Funerary cone of Ibi
New Kingdom, Dynasty 18–20
Davies & MacAdam 610
Length x diameter: 12.7 x 8.9 cm (5 x 3 1/2 in.)
Medium or Technique
Not On View
Funerary cone fragment of reddish clay carrying circular stamp on the head with traces of red paint especially along the outer edge. Impressed image shows two columns of raised hieroglyphic text flanked by kneeling male figures with arms raised in a pose of adoration; topped by a solar bark.
Left column text: “True Acquaintance of the King, His Beloved, Ibi, (son of?) the God’s Father, God’s Beloved Ankh-hor.”
Right column text: “Chief Steward of the Divine Adoratrice, Ib(a)
Funerary cones were components of a frieze, inserted above the doors of private tombs, particularly in the Theban region. They have been variously interpreted as: name-plates of sorts to identify the tomb owner, decorative memorials, boundary markers for a tomb, dummy bread loaves or meat offerings, symbolic roof beams, or (for the visible circular head) depictions of the sun disk.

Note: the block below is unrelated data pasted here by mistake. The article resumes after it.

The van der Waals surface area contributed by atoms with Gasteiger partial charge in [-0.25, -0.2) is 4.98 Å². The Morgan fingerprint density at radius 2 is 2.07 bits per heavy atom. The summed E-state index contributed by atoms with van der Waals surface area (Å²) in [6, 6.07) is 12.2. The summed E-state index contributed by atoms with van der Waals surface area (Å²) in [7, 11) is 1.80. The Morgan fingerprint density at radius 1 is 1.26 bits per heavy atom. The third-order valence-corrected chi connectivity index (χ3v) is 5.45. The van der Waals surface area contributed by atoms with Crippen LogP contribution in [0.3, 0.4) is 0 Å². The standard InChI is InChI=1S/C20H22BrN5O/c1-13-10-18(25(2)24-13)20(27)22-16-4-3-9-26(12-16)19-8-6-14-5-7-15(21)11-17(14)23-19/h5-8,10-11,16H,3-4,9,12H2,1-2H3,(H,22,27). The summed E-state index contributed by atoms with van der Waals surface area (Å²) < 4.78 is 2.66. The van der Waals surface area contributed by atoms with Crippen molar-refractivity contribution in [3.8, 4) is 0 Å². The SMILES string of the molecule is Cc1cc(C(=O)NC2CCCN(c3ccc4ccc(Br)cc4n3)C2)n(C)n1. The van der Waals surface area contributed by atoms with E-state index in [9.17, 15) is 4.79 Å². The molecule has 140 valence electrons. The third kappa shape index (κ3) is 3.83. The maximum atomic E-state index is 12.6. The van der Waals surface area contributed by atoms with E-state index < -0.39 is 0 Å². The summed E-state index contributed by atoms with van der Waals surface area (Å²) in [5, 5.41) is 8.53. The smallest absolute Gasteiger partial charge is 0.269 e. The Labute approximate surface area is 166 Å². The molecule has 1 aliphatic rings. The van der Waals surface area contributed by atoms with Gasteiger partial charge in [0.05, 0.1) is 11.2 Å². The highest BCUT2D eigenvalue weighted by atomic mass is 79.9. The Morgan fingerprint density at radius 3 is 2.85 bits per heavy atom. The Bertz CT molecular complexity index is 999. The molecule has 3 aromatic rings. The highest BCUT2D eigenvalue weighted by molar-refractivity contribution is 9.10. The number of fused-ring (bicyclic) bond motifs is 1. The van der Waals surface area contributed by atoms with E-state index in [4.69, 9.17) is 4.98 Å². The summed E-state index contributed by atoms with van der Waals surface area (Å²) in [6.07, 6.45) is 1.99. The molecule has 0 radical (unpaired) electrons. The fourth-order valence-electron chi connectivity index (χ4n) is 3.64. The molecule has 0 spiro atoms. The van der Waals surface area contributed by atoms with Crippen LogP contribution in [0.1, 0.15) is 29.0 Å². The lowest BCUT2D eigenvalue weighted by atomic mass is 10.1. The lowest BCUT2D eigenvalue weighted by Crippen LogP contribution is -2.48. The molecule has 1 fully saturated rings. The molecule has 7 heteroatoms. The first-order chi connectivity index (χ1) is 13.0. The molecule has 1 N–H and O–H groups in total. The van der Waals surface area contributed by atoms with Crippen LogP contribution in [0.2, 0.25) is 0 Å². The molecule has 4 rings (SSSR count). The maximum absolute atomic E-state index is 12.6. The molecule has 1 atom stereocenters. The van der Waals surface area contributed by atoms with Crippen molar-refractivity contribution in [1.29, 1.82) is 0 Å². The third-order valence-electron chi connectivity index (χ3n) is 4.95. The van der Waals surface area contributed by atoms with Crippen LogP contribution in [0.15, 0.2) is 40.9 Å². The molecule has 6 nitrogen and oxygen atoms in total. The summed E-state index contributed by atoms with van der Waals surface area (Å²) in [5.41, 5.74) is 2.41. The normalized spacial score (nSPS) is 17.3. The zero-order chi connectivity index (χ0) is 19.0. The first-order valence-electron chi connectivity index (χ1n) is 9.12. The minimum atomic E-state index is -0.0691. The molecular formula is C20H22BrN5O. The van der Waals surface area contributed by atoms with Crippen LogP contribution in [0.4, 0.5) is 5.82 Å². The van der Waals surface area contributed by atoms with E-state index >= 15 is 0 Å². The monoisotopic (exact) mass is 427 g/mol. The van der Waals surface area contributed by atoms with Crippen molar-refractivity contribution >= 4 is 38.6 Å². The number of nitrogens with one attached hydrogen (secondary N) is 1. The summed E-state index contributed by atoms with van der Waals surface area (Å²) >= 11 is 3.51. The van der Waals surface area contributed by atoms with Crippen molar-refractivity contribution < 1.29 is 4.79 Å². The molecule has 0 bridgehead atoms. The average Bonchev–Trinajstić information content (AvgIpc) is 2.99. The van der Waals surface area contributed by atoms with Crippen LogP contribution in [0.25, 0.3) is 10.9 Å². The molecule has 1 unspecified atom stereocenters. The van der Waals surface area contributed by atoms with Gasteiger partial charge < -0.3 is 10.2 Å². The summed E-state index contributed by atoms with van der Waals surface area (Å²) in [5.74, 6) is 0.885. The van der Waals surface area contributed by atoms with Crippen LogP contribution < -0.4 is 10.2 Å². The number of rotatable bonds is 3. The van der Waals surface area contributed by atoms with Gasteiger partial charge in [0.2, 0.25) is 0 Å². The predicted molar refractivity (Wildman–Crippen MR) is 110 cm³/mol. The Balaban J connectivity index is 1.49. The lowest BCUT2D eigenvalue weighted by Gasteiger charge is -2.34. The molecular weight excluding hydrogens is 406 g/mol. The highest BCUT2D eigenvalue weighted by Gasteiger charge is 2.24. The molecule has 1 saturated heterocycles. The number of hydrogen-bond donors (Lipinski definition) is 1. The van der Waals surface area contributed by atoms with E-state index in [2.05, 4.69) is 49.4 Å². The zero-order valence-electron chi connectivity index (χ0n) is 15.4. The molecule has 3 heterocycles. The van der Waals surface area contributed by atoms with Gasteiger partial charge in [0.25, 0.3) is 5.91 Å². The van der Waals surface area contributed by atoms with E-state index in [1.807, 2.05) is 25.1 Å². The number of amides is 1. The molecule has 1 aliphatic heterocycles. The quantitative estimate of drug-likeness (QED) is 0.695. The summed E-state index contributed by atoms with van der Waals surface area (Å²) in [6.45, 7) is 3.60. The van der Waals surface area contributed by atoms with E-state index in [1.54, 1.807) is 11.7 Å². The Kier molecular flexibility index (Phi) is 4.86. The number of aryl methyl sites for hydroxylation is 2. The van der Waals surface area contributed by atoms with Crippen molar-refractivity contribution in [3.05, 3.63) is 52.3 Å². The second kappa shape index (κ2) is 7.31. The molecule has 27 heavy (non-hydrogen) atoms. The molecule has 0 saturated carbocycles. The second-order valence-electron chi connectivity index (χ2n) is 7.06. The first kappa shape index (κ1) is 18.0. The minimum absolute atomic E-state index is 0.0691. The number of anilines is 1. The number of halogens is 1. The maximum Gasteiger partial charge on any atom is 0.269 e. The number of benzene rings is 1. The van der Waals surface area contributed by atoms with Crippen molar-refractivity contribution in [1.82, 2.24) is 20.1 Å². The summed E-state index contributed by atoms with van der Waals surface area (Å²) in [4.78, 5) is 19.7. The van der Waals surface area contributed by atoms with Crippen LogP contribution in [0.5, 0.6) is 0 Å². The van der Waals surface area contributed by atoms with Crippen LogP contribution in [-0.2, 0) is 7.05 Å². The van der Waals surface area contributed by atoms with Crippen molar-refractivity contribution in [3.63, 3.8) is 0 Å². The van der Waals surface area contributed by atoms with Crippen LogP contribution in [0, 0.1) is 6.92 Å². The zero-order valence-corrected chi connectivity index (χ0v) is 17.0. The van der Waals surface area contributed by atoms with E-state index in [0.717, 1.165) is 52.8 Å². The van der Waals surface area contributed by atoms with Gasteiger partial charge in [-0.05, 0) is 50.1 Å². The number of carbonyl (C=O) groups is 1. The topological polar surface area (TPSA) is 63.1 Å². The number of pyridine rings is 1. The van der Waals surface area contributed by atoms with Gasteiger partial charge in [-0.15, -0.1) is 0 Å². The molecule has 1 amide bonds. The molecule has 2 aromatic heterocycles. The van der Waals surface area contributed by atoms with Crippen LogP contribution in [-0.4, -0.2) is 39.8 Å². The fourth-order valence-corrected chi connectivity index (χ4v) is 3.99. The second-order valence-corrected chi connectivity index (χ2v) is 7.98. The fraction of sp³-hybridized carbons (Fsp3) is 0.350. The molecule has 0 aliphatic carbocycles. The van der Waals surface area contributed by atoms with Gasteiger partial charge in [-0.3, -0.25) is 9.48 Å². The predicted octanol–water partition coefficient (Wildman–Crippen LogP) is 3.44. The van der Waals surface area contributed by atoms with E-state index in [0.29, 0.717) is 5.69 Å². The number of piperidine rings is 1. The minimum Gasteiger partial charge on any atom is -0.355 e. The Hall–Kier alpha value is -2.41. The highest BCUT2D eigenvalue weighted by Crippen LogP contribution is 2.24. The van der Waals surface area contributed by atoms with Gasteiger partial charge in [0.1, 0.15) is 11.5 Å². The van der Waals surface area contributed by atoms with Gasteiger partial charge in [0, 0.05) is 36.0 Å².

For other cones belonging to the same tomb owner see also: 72.1814; Res. 72.332.
Davies and Macadam, A Corpus of Inscribed Egyptian Funerary Cones (1957), type #610.
By 1836: Robert Hay Collection, Linplum, Scotland; 1863: to his son, Robert James Alexander Hay; 1868-1872: Way Collection, Boston (purchased by Samuel A. Way through London dealers Rollin and Feuardent, 27 Haymarket); 1872: given to the MFA by Samuel's son, C. Granville Way.
(Accession Date: June 28, 1872)
Hay Collection—Gift of C. Granville Way